Syntactically pv's can be categorized thus:
2.a. SEPARABLE OBLIGATORY =(-1)*1.
2.b. SEPARABLE OPTIONAL
3. INTRANSITIVE (no object)
There are two sub-categories for separable pv's (2.):
2.a. SEPARABLE OBLIGATORY: verb and particle are always to be separated.
Get in with the meaning "to arrange for someone to do a job in your home" is separable obligatory:
We must get a plumber in to fix the pipe.
We must get him in to...
We must get in a plumber to fix the pipe.
We must get in him to fix the pipe.
2.b. SEPARABLE OPTIONAL PHRASAL VERBS:
I say "with the meaning" because "get in" with another meaning: "to bring sg, sy inside a place" is separable optional. It means the separation is OPTIONAL when the object is NOT a pronoun:
Get the kids in
Get in the kids
Get in the clothes
Get the clothes in
However, if the object of the pv is a long noun phrase, NEVER split the pv:
I throw away "everything that's on the floor."("" = long noun phrase, object of pv)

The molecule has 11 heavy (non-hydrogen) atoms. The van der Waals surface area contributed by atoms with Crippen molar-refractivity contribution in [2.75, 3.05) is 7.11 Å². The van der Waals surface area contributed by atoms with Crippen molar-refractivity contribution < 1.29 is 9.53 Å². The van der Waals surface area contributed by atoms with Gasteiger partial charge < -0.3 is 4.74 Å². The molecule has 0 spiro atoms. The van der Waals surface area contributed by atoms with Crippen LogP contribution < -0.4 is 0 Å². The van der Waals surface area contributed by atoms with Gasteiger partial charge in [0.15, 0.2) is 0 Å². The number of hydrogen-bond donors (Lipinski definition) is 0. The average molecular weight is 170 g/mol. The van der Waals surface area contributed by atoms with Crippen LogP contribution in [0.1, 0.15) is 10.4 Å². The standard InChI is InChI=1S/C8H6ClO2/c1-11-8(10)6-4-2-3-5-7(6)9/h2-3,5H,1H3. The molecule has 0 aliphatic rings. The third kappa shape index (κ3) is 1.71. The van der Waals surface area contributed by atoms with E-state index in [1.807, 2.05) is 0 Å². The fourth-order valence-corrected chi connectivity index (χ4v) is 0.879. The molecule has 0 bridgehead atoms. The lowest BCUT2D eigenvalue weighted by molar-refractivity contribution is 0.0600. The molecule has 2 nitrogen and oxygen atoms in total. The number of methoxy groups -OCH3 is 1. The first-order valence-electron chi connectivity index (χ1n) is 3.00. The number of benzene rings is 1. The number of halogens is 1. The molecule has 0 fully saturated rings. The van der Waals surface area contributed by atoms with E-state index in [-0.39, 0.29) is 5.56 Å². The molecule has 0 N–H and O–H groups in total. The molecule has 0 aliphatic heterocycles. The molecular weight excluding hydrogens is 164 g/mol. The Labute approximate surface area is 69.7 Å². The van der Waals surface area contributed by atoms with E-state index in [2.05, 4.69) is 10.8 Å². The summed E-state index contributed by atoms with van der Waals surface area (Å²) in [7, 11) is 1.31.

I throw everything that is on the floor away.
If the object is a pronoun, always separate!
Get them in (them=clothes)
get in them
pick them up (them = the guys)
pick up them
1. INSEPARABLE PV'S: DO NOT EVER separate them:
I come across this gold watch accidentally.
I come this gold watch across accidentally.
I come it across accidentally.
Besides 1. (inseparable pv's) there is another category of pv's that is outside the separable set:
3. INTRANSITIVE PHRASAL VERBS
"get in" = "to arrive" (yet another meaning) is an INTRANSITIVE PHRASAL VERB with no object, thus no separation:
The train got in at 10.
I hope this helps.
Phrasal verbs... What a minefield!
There are no rules for which category a phrasal verb belongs. How sad. You have to play it by ear.
Let "x" be the verb and "y" the particle.
Let "Op" be the object (pronoun) of the pv.
Is it possible that both are right? No!
xOpy means the pv is either Sep oblig. or Sep. opt, right?
If the former is the case, xyOp can't be correct, because of the definition (obligatory). If the latter is true, it means the pronoun have to split the pv into two parts. Thus, xyOp is incorrect again.
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